Tuesday, September 2, 2008

Storied Mind: Isolation

Posted by JohnD


Posted by JohnD
3 days ago

BetweenLove-Fear-Eddi 07-2gen450.jpg

Some Rights Reserved by Eddi 07 at Flickr

Susan and Dano have presented in comments here
two different ideas about isolation that I need to explore more deeply,
with your help. This is hard for me to pin down alone. My mind wants to
wander, to lose focus, to put itself to sleep because this gets at
something I don’t want to face – so bear with me as I try
to chain together a few thoughts about what is happening in the urge or
the necessity to isolate.

Dano has written with crushing
power about the worst times of depression when the illness flattens her
under its unremitting pressure and pain. Isolation, then, is not a
choice but a necessity. The ability to face others, to speak, to
interact is completely stripped away.

I know that when
I’m crashing into the thicket of Depression, I need to be alone.
The very act of making eye contact, speaking, inhaling and exhaling
have become monumental tasks. I feel contagious, as if by even being
near me, others will get sucked into my mental black hole.

know this feeling. When it hits, I can’t talk, can’t think,
can hardly move in any direction. And all I’m hearing are voices
tearing into my soul, full of hate and contempt. It becomes so intense
I think I can’t stand living with myself for another minute.
That’s when my inner rebellion begins, and I know it’s a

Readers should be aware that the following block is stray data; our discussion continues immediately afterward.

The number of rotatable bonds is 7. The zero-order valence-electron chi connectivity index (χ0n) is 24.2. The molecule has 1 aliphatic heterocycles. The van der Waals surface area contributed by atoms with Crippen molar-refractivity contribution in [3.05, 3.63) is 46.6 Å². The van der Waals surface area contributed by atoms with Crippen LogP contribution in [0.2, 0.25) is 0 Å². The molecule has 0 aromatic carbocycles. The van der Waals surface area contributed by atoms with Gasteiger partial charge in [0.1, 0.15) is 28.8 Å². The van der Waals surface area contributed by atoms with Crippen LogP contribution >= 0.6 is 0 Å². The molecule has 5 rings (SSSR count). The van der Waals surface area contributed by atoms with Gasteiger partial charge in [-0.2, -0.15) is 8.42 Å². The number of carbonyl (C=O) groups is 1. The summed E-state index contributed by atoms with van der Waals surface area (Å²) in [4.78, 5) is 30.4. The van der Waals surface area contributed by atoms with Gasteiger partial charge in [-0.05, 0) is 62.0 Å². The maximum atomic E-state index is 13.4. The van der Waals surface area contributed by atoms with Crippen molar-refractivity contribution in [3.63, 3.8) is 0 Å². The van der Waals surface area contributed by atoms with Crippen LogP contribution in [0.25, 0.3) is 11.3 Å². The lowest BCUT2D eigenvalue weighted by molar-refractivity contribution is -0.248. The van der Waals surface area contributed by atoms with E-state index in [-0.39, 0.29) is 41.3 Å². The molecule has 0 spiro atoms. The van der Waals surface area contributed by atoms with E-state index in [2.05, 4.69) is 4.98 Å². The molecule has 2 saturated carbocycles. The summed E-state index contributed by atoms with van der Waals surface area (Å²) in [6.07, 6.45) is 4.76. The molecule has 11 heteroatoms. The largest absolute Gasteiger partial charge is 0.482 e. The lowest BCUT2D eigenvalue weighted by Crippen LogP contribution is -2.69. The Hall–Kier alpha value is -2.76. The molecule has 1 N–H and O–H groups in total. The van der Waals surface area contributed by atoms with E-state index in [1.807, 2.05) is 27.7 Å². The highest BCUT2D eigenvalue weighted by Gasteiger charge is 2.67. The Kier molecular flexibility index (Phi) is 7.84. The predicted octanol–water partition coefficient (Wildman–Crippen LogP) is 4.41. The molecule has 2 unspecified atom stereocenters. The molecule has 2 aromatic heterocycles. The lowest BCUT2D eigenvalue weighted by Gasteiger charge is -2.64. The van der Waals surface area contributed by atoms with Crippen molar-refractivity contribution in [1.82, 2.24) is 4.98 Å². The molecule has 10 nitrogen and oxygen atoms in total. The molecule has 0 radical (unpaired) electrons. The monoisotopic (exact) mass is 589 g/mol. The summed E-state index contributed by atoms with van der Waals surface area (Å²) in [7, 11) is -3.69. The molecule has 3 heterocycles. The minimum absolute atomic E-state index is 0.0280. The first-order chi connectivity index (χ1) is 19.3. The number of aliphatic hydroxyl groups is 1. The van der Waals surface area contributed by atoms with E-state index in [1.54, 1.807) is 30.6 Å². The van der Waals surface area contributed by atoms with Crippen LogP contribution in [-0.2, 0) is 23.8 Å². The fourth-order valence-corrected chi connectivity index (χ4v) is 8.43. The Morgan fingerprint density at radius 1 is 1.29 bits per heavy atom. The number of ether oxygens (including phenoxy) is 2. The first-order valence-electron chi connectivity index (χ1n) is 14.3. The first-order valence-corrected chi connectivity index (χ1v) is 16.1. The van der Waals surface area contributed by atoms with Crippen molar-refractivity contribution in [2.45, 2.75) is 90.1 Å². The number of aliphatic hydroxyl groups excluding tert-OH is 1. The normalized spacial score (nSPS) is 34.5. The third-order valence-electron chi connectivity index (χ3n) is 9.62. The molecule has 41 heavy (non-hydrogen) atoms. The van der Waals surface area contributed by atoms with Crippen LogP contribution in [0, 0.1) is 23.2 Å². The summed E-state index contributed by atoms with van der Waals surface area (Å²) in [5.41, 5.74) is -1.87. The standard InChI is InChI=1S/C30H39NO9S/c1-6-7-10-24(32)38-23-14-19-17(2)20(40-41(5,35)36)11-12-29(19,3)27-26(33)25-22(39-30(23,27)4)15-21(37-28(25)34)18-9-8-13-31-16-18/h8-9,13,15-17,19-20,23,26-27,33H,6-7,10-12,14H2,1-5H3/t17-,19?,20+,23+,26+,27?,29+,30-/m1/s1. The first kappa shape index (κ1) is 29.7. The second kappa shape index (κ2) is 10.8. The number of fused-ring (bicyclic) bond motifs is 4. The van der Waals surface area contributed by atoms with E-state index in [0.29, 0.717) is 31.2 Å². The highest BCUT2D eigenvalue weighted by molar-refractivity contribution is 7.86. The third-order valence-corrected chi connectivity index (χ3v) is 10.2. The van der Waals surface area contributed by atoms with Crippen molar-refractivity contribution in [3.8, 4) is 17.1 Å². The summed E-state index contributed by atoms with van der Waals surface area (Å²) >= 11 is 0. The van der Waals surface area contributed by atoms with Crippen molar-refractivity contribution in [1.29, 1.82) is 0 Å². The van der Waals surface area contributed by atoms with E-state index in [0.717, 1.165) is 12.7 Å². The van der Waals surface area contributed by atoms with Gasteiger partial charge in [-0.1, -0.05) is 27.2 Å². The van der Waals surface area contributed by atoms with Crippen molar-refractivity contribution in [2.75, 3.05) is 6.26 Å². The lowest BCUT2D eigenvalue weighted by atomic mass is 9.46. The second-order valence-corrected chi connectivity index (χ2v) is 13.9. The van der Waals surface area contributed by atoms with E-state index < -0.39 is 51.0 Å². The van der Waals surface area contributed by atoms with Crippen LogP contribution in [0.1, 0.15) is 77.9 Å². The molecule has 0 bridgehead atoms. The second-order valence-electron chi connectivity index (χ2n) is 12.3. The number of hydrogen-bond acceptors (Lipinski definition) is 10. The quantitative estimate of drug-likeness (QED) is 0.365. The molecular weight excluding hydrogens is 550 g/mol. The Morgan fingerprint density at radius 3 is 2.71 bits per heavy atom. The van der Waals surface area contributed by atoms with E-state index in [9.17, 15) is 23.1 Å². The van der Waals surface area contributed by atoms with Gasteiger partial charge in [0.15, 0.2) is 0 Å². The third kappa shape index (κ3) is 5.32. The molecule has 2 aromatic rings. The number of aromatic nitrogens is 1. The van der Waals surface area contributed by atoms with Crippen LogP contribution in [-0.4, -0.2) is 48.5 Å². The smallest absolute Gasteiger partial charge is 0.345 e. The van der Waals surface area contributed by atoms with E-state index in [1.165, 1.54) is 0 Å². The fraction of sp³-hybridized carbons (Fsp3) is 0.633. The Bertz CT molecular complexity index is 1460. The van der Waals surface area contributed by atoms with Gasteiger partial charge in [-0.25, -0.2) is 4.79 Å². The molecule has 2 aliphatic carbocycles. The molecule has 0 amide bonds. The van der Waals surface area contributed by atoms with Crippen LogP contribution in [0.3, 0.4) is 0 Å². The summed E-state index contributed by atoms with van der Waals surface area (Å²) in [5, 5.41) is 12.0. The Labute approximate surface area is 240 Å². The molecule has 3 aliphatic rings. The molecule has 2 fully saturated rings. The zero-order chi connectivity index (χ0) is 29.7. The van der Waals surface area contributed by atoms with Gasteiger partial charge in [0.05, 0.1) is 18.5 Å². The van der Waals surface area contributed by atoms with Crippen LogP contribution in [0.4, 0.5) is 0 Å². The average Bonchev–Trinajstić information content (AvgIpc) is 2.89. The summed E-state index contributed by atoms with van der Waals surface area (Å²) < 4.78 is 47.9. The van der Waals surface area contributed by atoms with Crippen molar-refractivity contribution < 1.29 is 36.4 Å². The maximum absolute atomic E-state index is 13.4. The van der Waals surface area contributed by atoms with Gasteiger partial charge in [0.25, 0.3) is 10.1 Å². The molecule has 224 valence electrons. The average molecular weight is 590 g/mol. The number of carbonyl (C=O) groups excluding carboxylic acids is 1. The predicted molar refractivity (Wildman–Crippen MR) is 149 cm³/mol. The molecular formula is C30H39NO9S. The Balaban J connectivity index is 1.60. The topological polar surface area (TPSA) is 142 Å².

battle for survival. The determination comes back that I’m not
going to be defeated by this illness, I won’t let my mind be
poisoned into wishing for death. That’s the inner struggle going
on. If I don’t isolate myself to get through this fight, I
won’t last long. That’s not choosing isolation –
it’s a victory for survival and inner resilience.

wrote in a comment here about a different state of feeling – or
at least one that I see as very different. She calls it a Siren song of
isolation -

I long for it when I am depressed, take the
phone off the hook, don’t collect the mail, no human contact. I
don’t want it. A few days into it, I long for it, but get so
afraid of it…..I’ve lost so many friends over the years
through this I don’t know. How can you long for something which
is so toxic, but sings to you like a siren and destroys you in the end,
and all your friendships and love relationships?

Siren song is a good comparison. In Homer’s story, that song is
an irresistible call to sailors passing the Sirens’ island, only
to lure them to their deaths. Ulysses wants to know what their song
sounds like so has his crew tie him to the ship’s mast, then seal
their ears with wax, warning them not to pay attention to anything he
might say or do to get them to obey the Siren’s call. So he
listens and fiercely orders his men to free him and to head for the
nearby island where the Sirens live. They ignore him and so he and his
men survive. He has managed to outwit another of the fatal snares set
for him and other travelers in their dangerous voyage. It’s a
great fable for this problem.

I’ve heard this song
too and have longed to give into it. But, like Susan, I know it will
destroy me if I do. So what’s the equivalent of tying myself to
the mast? I have no ship’s crew to turn to for help because I am
not letting them get near me, but if that’ s true, I’ve